Study: Babylon IDA tax cuts spurred $600M in activity

Big draw: An early look at Wyandanch Rising, then just a gleam in the Babylon IDA's eye.

Take a bow, Babylon Industrial Development Agency: You leveraged just $6 million in tax incentives into nearly 100 times that in economic activity, and created some 10,000 new jobs, in just five years.

So says “Investing in Babylon: A Study of Babylon’s Economy to Plan for the Future,” a 45-page dissertation following 80 transactions incentivized by the Babylon IDA between 2011 and 2015.

The economic impact analysis, conducted by the agency in conjunction with the Farmingdale State College School of Business, credits the IDA with creating nearly $600 million in economic investment in the Town of Babylon and adding more than 10,000 jobs to local payrolls during that time, all spurred by net tax exemptions amounting to only $6.2 million.

Noting the agency “takes its job very seriously,” Babylon IDA Board of Directors Chairman Patrick Halpin cited a primary mission of giving the town “the greatest return on its investment.”

“The results of the economic impact study conducted by Farmingdale State College provide additional reassurance that the types of business we look to attract and incentivize are the right fit for Babylon,” Halpin said in a statement. “Their growth and success is all the evidence we need to show we are doing what’s best for Babylon’s economy now and in the future.”

Rich Schaffer: Couldn’t do it without you, IDA.

The study divided the 80 incentivized projects, which came to pass after the IDA granted applicants business-friendly tax exemptions, into two phases: construction and operation. During their construction phases, the projects collectively increased the town’s Gross Regional Product $771 million over the five years – equivalent to a 1.1 percent GRP increase, according to the IDA.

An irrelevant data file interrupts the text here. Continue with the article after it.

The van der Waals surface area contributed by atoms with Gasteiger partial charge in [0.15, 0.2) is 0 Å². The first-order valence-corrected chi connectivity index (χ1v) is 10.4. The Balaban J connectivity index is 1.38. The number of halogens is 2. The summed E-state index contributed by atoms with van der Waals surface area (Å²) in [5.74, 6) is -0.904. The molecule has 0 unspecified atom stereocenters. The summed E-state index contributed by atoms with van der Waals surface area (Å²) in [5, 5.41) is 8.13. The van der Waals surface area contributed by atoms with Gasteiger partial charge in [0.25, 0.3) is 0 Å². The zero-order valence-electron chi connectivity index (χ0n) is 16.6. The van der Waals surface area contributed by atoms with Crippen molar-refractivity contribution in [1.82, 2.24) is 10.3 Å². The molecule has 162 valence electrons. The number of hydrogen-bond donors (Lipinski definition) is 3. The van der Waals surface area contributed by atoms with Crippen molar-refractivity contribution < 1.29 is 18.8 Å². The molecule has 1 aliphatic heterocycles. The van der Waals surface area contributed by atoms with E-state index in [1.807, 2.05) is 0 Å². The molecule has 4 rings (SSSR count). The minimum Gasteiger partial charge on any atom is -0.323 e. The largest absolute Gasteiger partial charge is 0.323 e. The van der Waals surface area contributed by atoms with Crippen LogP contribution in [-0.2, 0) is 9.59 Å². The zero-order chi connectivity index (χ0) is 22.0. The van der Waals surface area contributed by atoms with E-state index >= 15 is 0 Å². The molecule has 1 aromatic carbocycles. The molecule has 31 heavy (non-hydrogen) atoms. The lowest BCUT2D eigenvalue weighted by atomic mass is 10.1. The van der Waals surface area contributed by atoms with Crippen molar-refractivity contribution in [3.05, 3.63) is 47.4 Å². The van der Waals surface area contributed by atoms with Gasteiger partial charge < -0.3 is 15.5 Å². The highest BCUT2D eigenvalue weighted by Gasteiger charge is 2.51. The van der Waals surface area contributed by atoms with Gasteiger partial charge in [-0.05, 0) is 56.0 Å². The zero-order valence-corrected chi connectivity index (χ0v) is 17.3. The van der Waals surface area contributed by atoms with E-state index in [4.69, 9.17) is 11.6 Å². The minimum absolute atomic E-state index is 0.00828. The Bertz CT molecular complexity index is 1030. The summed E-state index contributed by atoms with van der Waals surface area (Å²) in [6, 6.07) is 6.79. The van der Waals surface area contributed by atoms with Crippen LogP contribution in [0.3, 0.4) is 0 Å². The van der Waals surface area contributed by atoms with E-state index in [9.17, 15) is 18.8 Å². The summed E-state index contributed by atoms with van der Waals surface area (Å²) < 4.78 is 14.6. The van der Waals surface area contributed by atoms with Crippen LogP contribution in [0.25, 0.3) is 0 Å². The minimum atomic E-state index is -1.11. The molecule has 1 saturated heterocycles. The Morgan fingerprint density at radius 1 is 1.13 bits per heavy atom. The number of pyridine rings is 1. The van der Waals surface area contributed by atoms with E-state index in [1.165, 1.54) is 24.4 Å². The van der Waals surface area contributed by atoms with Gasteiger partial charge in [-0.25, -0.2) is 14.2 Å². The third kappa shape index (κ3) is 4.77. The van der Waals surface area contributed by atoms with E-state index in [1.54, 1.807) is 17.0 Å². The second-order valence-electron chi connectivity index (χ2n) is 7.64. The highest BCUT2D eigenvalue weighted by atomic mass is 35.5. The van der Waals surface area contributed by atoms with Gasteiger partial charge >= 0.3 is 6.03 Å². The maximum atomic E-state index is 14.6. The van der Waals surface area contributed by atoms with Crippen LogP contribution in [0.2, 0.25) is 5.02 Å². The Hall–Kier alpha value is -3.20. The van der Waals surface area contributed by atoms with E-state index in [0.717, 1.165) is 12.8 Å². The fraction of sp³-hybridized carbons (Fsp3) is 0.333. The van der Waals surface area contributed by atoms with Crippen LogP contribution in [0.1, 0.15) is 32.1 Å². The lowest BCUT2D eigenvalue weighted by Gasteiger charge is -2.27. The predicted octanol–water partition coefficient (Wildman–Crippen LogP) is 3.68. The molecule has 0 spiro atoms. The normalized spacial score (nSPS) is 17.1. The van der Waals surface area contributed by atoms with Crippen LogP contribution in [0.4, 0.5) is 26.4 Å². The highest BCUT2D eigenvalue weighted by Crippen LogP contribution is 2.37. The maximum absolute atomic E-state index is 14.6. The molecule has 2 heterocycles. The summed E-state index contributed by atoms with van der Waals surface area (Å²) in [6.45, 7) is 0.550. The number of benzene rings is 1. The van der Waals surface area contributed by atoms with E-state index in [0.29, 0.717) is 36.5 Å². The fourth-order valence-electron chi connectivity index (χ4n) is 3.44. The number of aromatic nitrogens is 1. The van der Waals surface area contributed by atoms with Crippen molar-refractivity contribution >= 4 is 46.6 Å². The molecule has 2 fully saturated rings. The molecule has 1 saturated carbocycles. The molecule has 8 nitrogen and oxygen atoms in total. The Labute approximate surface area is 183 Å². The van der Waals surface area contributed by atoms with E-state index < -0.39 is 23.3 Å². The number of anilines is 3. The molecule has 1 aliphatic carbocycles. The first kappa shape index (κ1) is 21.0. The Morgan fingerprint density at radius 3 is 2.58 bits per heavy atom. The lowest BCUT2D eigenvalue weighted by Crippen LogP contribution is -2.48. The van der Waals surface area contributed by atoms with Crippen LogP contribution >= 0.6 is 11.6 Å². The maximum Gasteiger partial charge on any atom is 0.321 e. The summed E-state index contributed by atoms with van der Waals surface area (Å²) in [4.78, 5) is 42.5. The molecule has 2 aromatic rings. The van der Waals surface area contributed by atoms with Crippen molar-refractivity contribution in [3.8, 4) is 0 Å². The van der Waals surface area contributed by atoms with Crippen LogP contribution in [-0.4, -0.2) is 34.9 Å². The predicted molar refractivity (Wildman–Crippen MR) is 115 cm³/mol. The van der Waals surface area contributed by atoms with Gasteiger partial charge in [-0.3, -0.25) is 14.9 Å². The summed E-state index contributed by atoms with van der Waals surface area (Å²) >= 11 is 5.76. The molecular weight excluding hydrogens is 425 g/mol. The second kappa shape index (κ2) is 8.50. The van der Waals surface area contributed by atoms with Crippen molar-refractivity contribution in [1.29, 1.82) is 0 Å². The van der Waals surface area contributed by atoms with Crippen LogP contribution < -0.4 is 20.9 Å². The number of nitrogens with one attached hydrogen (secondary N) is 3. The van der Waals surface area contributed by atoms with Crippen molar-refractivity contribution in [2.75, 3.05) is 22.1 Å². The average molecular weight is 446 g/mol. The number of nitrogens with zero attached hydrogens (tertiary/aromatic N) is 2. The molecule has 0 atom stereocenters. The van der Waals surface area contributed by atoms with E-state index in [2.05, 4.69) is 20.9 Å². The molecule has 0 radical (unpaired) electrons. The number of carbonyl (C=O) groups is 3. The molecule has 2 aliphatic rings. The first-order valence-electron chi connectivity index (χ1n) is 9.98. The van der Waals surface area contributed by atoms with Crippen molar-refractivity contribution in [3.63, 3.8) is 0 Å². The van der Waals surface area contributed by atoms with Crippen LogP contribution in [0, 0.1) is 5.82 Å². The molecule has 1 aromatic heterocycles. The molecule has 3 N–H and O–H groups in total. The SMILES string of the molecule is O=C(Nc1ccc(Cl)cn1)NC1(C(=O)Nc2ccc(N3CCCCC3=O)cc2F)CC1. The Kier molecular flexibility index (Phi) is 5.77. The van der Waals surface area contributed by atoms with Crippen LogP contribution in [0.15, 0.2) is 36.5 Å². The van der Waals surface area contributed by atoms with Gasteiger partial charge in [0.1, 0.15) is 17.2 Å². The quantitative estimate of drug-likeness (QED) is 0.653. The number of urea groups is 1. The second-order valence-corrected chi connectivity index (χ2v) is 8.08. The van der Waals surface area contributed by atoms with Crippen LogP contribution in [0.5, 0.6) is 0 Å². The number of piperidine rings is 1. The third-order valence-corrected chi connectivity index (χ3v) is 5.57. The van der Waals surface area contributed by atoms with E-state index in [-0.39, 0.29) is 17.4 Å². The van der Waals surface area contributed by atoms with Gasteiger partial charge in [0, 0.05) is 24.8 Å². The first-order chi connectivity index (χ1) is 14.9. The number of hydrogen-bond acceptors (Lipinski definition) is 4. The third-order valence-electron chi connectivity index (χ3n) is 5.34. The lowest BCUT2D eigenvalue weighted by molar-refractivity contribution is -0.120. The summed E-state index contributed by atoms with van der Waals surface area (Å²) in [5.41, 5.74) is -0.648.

The operation phase of these projects will ultimately increase the town’s GRP by $585 million per year, the study states, while increasing current employment levels by 3.8 percent.

“Investing in Babylon” also showed the IDA’s clear preference for manufacturing projects. The study filtered the 80 incentivized projects into four industry segments, with 43 “manufacturing” projects leading the way, followed by “wholesale trade” (19), “service” (13) and “residential/mixed use” (5) projects.

The full study is available here.

Thanking Farmingdale State for its assistance compiling an analysis that helps “better visualize and articulate the positive effect the IDA’s transactions have had on our community,” Babylon Town Supervisor Rich Schaffer said “Investing in Babylon” would help town officials “plan for an even brighter economic future.”

“Babylon is an economically vibrant town that continues to become a more and more attractive place to do business,” Schaffer said Monday, attributing that growth in part to “the ever-important work of the IDA.”